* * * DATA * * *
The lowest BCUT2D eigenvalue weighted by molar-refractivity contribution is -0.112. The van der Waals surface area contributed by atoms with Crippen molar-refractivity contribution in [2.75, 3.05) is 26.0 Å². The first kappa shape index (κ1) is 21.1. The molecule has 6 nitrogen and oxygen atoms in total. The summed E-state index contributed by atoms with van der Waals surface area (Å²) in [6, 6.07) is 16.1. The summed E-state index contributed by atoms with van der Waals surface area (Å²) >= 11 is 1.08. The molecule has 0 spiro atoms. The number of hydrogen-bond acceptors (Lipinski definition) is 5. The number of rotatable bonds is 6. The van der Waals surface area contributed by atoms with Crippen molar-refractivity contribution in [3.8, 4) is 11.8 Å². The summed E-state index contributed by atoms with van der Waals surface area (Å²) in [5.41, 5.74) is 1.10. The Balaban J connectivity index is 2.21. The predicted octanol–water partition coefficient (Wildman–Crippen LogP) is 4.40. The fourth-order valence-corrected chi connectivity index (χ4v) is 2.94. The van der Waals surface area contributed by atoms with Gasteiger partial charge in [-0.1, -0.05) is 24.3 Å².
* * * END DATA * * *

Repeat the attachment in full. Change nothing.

The lowest BCUT2D eigenvalue weighted by molar-refractivity contribution is -0.112. The van der Waals surface area contributed by atoms with Crippen molar-refractivity contribution in [2.75, 3.05) is 26.0 Å². The first kappa shape index (κ1) is 21.1. The molecule has 6 nitrogen and oxygen atoms in total. The summed E-state index contributed by atoms with van der Waals surface area (Å²) in [6, 6.07) is 16.1. The summed E-state index contributed by atoms with van der Waals surface area (Å²) >= 11 is 1.08. The molecule has 0 spiro atoms. The number of hydrogen-bond acceptors (Lipinski definition) is 5. The number of rotatable bonds is 6. The van der Waals surface area contributed by atoms with Crippen molar-refractivity contribution in [3.8, 4) is 11.8 Å². The summed E-state index contributed by atoms with van der Waals surface area (Å²) in [5.41, 5.74) is 1.10. The Balaban J connectivity index is 2.21. The predicted octanol–water partition coefficient (Wildman–Crippen LogP) is 4.40. The fourth-order valence-corrected chi connectivity index (χ4v) is 2.94. The van der Waals surface area contributed by atoms with Gasteiger partial charge in [-0.1, -0.05) is 24.3 Å².